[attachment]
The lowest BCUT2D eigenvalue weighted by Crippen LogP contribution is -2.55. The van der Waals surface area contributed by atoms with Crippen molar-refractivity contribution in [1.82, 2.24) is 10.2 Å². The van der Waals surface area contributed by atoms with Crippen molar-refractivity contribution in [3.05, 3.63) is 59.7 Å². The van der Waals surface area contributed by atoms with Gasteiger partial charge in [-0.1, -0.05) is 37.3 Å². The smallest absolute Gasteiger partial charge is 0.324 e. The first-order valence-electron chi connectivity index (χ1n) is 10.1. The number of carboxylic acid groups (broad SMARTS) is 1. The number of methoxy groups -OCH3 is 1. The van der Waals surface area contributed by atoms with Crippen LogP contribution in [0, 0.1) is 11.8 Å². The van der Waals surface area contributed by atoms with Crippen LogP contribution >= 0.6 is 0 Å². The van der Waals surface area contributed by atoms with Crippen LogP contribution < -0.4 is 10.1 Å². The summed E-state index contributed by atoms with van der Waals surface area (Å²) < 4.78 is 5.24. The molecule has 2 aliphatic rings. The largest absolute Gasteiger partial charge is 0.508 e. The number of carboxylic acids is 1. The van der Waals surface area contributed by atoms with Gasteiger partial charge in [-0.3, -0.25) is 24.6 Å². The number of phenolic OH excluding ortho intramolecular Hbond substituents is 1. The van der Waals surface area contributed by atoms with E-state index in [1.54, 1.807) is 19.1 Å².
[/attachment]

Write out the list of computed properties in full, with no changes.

The lowest BCUT2D eigenvalue weighted by Crippen LogP contribution is -2.55. The van der Waals surface area contributed by atoms with Crippen molar-refractivity contribution in [1.82, 2.24) is 10.2 Å². The van der Waals surface area contributed by atoms with Crippen molar-refractivity contribution in [3.05, 3.63) is 59.7 Å². The van der Waals surface area contributed by atoms with Gasteiger partial charge in [-0.1, -0.05) is 37.3 Å². The smallest absolute Gasteiger partial charge is 0.324 e. The first-order valence-electron chi connectivity index (χ1n) is 10.1. The number of carboxylic acid groups (broad SMARTS) is 1. The number of methoxy groups -OCH3 is 1. The van der Waals surface area contributed by atoms with Crippen LogP contribution in [0, 0.1) is 11.8 Å². The van der Waals surface area contributed by atoms with Crippen LogP contribution >= 0.6 is 0 Å². The van der Waals surface area contributed by atoms with Crippen LogP contribution < -0.4 is 10.1 Å². The summed E-state index contributed by atoms with van der Waals surface area (Å²) < 4.78 is 5.24. The molecule has 2 aliphatic rings. The largest absolute Gasteiger partial charge is 0.508 e. The number of carboxylic acids is 1. The van der Waals surface area contributed by atoms with Gasteiger partial charge in [-0.3, -0.25) is 24.6 Å². The number of phenolic OH excluding ortho intramolecular Hbond substituents is 1. The van der Waals surface area contributed by atoms with E-state index in [1.54, 1.807) is 19.1 Å².